“MONTERO (Call Me By Your Name)” was released less than a week ago, and like most Lil Nas X songs, it’s already a global hit with a talk-of-the-town music video to boot. Like it or not, Lil Nas X (born Montero Lamar Hill) is nearly unrivaled in today’s music world as a tastemaker and cause celebre, and it’s not by accident. The strangely reggae-sounding “MONTERO” sees Lil Nas X on the chase (“Call me when you want, call me when you need / Call me in the morning, I’ll be on the way”) with sexually-explicit lines that make clear exactly what he wants from his lover. Move over, “WAP” – a new right-wing trigger track now holds the crown. Lil Nas X expertly promoted the song with (what else?) a Bitcoin giveaway and a limited-run sneaker drop, so don’t be surprised if you hear about this track everywhere in the coming weeks.

1. “THE DRAKE” by cleopatrick

For us, the biggest surprise on this list has been “THE DRAKE” by Canadian rock band cleopatrick. Hard-hitting riffs, hard-hitting drums, hard-hitting everything, clearing once in a while for the lead singer’s pronounced vocals – there’s nothing new here if you listen to the likes of Queens of the Stone Age and fellow two-member band Royal Blood. However, cleopatrick make it sound fresh on “THE DRAKE”, where monster riffs and Luke Gruntz’s vocals keep you glued for the entirety of the 3.5 minute run. We’ll certainly be going back into this band’s discography – this is one to keep an eye on.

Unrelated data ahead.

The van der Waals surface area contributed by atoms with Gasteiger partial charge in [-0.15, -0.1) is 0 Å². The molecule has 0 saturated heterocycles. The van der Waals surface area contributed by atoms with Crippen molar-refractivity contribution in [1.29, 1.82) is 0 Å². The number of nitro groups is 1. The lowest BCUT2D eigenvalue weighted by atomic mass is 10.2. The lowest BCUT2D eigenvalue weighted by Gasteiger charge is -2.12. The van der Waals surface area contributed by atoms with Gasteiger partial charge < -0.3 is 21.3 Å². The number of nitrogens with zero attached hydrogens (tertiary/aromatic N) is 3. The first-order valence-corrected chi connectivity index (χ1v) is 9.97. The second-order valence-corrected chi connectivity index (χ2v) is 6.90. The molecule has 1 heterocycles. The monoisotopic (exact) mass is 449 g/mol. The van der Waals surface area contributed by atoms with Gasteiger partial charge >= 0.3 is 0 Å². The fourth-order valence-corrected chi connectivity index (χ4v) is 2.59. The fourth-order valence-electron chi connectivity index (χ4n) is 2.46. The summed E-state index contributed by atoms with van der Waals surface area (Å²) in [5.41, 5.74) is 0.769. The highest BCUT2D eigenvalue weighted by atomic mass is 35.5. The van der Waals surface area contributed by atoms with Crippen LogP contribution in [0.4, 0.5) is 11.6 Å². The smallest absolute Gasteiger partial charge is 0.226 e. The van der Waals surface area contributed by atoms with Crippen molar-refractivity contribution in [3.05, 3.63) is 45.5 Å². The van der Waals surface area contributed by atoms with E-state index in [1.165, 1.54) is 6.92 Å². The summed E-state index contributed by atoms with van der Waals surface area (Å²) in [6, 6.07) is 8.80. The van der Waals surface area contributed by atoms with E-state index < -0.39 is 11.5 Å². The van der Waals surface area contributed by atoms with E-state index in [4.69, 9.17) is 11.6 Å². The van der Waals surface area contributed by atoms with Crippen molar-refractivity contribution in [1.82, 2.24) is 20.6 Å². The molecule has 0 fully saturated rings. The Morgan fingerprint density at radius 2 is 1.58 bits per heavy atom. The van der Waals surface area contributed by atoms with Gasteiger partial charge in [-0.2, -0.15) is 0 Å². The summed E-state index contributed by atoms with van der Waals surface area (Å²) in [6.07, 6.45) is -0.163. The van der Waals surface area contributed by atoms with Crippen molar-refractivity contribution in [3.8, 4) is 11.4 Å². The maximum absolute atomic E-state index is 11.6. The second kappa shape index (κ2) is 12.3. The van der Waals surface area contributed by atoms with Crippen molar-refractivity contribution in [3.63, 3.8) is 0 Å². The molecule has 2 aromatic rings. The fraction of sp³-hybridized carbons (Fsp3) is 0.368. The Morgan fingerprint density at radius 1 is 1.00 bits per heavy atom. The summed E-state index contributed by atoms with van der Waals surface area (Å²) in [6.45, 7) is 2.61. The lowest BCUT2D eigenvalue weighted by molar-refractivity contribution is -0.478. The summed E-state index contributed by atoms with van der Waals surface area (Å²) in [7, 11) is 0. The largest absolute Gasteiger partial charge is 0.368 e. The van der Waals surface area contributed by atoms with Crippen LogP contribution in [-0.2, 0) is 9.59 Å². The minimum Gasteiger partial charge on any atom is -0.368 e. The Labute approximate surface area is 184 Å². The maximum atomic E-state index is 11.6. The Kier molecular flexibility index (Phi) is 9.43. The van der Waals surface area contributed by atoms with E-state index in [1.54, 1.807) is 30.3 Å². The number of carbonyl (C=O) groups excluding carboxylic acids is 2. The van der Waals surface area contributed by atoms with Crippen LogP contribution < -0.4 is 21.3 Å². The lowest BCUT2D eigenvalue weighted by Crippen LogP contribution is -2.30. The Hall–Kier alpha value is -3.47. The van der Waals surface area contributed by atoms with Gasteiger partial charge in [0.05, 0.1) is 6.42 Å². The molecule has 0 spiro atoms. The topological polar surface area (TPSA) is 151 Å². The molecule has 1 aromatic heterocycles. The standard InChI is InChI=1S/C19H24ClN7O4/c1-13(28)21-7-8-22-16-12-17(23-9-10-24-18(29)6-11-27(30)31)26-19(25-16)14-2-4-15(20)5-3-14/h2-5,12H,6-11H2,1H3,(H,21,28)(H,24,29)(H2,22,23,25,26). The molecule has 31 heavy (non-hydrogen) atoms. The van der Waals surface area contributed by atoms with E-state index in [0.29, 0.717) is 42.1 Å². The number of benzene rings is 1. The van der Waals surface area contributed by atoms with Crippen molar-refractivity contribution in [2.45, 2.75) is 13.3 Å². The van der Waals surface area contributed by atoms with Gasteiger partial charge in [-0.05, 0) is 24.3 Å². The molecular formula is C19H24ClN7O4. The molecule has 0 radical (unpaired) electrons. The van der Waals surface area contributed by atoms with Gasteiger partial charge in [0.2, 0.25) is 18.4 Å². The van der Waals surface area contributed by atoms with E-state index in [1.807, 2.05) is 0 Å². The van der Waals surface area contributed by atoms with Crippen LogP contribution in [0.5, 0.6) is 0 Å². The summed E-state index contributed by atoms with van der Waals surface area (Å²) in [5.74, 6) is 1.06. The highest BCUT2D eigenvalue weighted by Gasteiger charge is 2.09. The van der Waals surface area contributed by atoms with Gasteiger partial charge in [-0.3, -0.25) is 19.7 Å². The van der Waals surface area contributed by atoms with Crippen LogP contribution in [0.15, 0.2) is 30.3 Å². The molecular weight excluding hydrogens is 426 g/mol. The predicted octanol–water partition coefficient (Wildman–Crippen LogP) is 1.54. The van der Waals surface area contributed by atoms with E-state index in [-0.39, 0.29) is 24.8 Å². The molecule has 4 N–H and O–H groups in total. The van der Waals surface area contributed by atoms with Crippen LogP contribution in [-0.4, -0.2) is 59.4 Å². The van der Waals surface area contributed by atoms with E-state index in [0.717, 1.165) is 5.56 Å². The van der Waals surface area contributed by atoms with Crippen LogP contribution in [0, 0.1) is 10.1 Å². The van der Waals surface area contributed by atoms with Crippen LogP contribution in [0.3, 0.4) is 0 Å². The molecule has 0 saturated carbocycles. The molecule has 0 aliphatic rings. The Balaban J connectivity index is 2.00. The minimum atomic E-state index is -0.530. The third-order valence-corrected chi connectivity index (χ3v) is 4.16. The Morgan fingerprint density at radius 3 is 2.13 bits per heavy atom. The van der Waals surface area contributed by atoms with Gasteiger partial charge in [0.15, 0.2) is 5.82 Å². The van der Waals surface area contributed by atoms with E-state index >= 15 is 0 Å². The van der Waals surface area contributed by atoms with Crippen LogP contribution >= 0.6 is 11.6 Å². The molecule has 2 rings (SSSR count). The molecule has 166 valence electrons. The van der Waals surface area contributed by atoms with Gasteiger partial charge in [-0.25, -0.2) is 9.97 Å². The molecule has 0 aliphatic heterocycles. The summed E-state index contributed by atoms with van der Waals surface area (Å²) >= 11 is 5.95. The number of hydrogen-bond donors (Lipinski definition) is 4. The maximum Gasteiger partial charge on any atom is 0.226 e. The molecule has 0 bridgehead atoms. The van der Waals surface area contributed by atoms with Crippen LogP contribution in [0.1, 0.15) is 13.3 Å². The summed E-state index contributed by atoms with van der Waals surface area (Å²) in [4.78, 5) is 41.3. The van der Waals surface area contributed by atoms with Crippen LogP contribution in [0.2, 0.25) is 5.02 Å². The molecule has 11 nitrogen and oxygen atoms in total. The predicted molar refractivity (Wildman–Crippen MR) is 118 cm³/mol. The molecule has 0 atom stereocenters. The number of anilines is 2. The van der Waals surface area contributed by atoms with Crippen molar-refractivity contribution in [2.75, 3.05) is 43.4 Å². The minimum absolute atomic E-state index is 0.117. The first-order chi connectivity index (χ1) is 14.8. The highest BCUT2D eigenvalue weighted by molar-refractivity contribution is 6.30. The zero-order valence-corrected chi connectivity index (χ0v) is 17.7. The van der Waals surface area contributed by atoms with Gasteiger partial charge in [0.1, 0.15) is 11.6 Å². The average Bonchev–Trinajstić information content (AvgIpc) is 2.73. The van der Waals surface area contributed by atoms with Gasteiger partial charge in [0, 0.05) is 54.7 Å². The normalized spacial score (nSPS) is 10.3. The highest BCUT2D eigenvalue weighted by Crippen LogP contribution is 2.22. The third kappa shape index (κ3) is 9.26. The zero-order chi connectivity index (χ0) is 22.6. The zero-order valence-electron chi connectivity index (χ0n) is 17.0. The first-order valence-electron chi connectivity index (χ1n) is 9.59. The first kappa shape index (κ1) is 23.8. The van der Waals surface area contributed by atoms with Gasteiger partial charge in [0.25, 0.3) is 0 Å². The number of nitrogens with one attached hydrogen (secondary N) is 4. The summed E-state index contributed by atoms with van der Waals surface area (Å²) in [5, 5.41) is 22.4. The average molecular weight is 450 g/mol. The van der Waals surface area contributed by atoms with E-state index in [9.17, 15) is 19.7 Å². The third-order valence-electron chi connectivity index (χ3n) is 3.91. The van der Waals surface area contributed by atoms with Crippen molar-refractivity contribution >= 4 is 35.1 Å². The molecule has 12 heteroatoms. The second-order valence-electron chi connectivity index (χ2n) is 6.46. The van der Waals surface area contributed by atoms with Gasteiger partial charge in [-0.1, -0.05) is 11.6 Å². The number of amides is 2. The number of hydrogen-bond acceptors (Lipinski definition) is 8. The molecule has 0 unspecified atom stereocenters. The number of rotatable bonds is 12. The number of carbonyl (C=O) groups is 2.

Bonus: “Boyfriend” by Leah Kate

Leah Kate is an up-and-coming LA-based singer-songwriter with a fairly large hit (“Fuck Up the Friendship”) in 2020. Now she’s back with “Boyfriend”, a catchy 90s-00s meld in the vein of Rina Sawayama and Dua Lipa. Plus, Leah Kate is seemingly backed by Reddit co-founder Alexis Ohanian’s data-driven music start-up indify which brings the venture capitalist world into music, so you know she’s super savvy. Expect to see her around a lot more.

Monthly Playlist: Aug. 2020

2 Sep

We certainly had an overload of great tunes this month, with new releases from the likes of Cardi B, billie eilish and more. Below is a run-down of our top five picks for the month that was. Take a look and let us know if you agree!

5. “30 People” by Token

Clocking in at #5 is “30 People” from Boston rapper Token. The song features deep, mysterious bass tones that syncs perfectly with Token’s confident flow. Although he’s just 21, Token (born Ben Goldberg) has had literally a decade of experience, having started writing raps at age 10. It’s impossible to downplay the smoothness of his non-stop, clear lyrics – and he writes well, too. The entire song is essentially a diss track for all those who secretly wish for the talented rapper to fail. “Congratulation messages always blowing my cell / But I can name you thirty people who hoping I fail,” he says on the main hook, and you don’t doubt it for a second.

4. “my future” by billie eilish